Now and then: Sam Tuitupou

Now and then: Sam Tuitupou

It’s been eight years since Sam Tuitupou pulled on the Blues jersey. Almost nine since he played for the All Blacks. And yet his teammates and former coaches have not forgotten the impact this small and powerful number 12 had on the field.
Former Blues and All Blacks coach Graham Henry said that Sam’s game was “epitomised by his block-busting ball carrying and his devastating tackling.”
He was called the Blues’ pocket rocket, an inside centre that was known for breaking the first line of defence and for always “mixing things up with the bigger kids” according to his compatriot Steve Devine.
“I was always thankful that Sam was on my team and not the other team,” said Steve.
And English rugby pundits have continued this line of praise, with Sale Sharks Director of Rugby Steve Diamond calling him “the best close-tackling No 12 in the country.”
Like many young Kiwis, Sam found in rugby a brotherhood and a career. He started playing League at four and would have continued had his four older brothers not taken up Rugby.
“I literally just followed my brothers into it,” said Sam from his home in Manchester, England.
Sam stuck with the sport throughout high school, where he helped Kelston Boys’ High School’s First XV reach two 1A finals in 1998 and 1999. It was in these final two years of high school that Sam started making representative teams, beginning with NZ Secondary Schools.
He made the NZ Under 19 and NZ Under 21 teams in following years, captaining both and leading the latter to an IRB Junior World Championship title in 2003.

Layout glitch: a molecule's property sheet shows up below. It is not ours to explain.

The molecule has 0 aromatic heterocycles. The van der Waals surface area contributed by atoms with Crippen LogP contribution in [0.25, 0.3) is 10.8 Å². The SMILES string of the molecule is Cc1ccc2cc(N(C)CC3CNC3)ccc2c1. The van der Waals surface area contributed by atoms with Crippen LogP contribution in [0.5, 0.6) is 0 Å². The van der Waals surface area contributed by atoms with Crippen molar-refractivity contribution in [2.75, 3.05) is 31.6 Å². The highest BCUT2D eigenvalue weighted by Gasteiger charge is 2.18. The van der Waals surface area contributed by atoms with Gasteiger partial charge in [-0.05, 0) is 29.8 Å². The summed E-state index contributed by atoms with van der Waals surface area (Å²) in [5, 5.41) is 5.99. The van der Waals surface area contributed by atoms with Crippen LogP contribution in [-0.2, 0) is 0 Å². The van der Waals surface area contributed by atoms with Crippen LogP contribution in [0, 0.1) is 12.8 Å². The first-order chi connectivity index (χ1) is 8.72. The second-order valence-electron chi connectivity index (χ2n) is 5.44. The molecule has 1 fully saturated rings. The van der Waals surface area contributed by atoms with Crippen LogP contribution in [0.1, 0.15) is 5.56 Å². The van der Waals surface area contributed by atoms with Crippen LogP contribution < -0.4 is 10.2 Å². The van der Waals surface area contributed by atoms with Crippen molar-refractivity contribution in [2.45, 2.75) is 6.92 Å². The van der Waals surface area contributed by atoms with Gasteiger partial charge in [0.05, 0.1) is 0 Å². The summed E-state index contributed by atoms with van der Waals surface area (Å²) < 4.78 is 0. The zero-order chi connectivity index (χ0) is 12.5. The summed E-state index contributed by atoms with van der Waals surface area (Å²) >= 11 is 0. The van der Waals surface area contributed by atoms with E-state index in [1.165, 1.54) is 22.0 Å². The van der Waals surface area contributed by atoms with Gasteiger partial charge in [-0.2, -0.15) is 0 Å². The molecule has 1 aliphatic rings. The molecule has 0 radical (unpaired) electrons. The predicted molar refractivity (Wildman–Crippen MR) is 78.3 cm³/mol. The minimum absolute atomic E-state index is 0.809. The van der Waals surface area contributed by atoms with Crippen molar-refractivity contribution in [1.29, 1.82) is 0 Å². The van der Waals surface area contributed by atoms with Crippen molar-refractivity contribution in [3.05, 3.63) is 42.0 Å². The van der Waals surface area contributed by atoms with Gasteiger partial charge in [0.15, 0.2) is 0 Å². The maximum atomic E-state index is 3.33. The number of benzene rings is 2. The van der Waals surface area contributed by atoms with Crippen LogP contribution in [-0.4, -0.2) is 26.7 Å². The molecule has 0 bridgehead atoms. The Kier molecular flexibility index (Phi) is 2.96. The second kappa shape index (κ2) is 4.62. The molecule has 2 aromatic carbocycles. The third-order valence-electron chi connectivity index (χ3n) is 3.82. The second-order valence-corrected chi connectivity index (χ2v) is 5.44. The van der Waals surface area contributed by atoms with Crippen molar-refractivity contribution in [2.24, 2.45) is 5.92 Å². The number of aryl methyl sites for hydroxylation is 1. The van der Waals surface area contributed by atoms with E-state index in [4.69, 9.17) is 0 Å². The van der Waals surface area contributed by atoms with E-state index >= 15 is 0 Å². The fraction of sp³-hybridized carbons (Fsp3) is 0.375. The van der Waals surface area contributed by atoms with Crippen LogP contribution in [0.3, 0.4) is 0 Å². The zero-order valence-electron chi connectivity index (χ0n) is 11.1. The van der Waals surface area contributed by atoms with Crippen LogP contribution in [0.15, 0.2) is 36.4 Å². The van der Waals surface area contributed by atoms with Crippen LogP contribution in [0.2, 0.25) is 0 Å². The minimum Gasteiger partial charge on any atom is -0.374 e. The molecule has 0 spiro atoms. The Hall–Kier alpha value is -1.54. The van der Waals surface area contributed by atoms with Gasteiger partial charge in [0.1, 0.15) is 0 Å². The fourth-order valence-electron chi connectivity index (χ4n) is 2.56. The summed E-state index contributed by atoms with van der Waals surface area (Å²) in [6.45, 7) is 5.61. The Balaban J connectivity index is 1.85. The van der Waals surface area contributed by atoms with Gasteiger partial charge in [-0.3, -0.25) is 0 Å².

That same year, Sam was preparing to enter the next stage of his career: professional rugby.
He was raised in the NZ Rugby Academy and credits former Academy coach and current Blues High Performance Manager Tony Hanks with the smooth transition, still calling him a good friend.
And of course there were the superstars who helped influence Sam’s game.
“My older brothers and also the likes of Michael Jones and Eroni Clarke,” said Sam. “They had the biggest influence on my rugby.”
Sam helped the Blues bring the Super 12 trophy back to Auckland in 2003, playing all but one of the 13 games it took to win the title. He proceeded to earn a total 38 caps for the team between 2003 and 2007, before making the move over to Munster and now Sale where he’s been since 2011.
“It was a family decision at the time, the plan was to only have one season and then return to New Zealand,” said Sam. But plans were altered when he met Elizabeth, Sam’s English wife, and decided to stay in her home country.
“I looked for an English club after asking Elizabeth to marry me, which is when I met Steve Diamond who convinced me to move to Sale Sharks,” said Sam. “The family soon settled and we’ve been happy here ever since.”
They have seven children, four of whom are living back in West Auckland with Sam’s sister. “The boys play League for Te Atatu Roosters and Waitemata Rugby, hopefully they’ll be joining us in the UK soon,” said Sam. “If the Blues don’t sign them up first!”
Or before Sam signs them up himself. Since moving to England, Sam has earned his level 3 coaching certificate and has hopes of coaching rugby after his own career finishes.
There’s also the hope of coming home.
“I’m still trying to convince my wife to move back to NZ,” said Sam. “I think the promise of a sunny Christmas might seal the deal as she’s never experienced one before.”

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